ROGER FRY, BERNARD LEACH AND WEDGWOOD

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Roger Fry occupies a noteworthy position in 20th-century decorative arts, and pottery in particular.  He tried to make pottery himself, not very successfully, attending classes at Camberwell School of Art. His formalist conception of art helped to establish the new studio pottery of W.B.Dalton, Charles Vyse, Bernard Leach and William Staite Murray. He recognised the genius of Josiah Wedgwood but ultimately dismissed his work as retrograde, as I found from his interesting review of an exhibition of Wedgwood china published in The Athenaeum in 1905. (Reproduced in A Roger Fry Reader.)

Writing about Flaxman’s recently-discovered wax models from which Wedgwood’s relief figure were cast, Fry says:

They all show extraordinary technical skill, and are marked by a cold excellence and negative perfection. … [I]t gives one an idea of the shrewd intelligence and resource of the man who accomplished what hardly anyone else has – the feat of making a commercial success of fine-art pottery. As pottery, Wedgwood’s work is beyond praise, though it probably contributed to the final destruction of the art, as an art, in England, since it set a standard of mechanical perfection which to this day prevents the trade from accepting any work in which the natural beauties of the material are not carefully obliterated by mechanical means. In fact. Wedgwood destroyed the craftsman’s tradition by substituting the artist turned craftsman for the craftsman turned artist by experience and natural aptitude.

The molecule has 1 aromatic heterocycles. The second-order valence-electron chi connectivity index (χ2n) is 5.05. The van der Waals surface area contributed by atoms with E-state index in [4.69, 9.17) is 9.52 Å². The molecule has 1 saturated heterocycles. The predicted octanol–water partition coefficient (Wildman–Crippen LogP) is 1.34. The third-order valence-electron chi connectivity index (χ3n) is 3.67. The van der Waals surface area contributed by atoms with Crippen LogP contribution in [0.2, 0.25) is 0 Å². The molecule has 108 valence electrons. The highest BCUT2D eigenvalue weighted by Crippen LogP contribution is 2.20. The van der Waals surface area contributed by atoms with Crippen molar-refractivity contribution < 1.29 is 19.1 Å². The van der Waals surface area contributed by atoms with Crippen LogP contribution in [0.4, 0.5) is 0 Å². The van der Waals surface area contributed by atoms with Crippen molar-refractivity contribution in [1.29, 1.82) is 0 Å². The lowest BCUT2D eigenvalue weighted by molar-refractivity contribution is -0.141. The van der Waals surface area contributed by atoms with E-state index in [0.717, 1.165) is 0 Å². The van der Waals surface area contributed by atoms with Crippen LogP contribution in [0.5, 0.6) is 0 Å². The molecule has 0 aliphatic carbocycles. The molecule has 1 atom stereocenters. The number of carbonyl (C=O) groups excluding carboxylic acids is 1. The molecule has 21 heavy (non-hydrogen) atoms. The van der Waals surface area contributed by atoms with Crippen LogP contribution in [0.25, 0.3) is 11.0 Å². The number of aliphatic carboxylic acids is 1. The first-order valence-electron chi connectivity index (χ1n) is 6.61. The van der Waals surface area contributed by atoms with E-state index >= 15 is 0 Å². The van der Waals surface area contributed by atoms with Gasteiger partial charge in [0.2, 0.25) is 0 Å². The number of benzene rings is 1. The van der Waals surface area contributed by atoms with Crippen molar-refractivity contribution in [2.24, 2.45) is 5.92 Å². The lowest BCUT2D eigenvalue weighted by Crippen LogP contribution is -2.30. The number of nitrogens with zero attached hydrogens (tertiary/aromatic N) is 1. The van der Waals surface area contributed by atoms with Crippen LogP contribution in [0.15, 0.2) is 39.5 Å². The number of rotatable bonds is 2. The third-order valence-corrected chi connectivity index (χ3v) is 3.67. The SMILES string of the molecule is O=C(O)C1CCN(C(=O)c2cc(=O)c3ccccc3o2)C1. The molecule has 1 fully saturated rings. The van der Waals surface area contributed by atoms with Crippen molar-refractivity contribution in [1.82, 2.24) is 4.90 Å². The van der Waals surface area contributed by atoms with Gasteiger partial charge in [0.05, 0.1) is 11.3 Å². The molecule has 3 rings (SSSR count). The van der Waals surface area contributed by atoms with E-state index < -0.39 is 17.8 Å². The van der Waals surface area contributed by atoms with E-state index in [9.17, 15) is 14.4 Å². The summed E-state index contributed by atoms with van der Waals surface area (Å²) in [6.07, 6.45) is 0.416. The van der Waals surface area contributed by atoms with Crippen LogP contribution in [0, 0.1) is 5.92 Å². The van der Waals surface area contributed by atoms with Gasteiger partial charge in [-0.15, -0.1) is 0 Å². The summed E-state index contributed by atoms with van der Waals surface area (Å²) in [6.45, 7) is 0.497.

1905 was the high-water mark of the Arts and Crafts movement and Fry’s views are typical, though he had little time for the moralising representatives of the movement. In this evaluation of Wedgwood and his successors, he forms a bridge between the Arts and Crafts movement and the studio potters. Leach’s evaluation of Wedgwood thirty-five years later in Towards a Standard was similar but harsher and less sensitive to cultural and artistic context:

The small establishments of the Tofts and other slipware potters were succeeded by the factories of the Wedgwoods and the Spodes, and in a short space of time the standard of craftsmanship, which had been built up by the labour of centuries, the intimate feeling for material and form, and the common, homely, almost family workshop life had given way to specialization and the inevitable development of mass production.

THE ARTS AND CRAFTS EXHIBITION SOCIETY

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I have been looking at the Arts and Crafts Exhibition Society catalogue for their 1935 exhibition, which shows the Society (which gave its name to the Arts and Crafts movement and had doubts about the propriety of machine-made goods) flirting with design for mass production.

It was a small step but a significant one. William Morris’s ambivalence about machinery had hardened into outright opposition and in the 20th century the craftsman evolved from a generalist with a wide range of abilities (usually based on architecture), who sometimes contracted the execution of his work to a tradesman, into a specialist, frequently working alone and controlling every stage of production.

Pevsner argued that the lead in design in the 20th century passed from the Arts and Crafts to pioneer modernists like Adolf Loos, Peter Behrens, Josef Hoffman, the Deutsche Werkbund and the Bauhaus, and by the 1930s, some design thinkers doubted that there was much room for the crafts. Gropius, in a lecture he gave in England in 1934, argued that their future lay not in production but in “research work for industrial production and in speculative developments in laboratory workshops where the preparatory work of evolving and perfecting new type-forms will be done.” Herbert Read took a similar view in Art and Industry.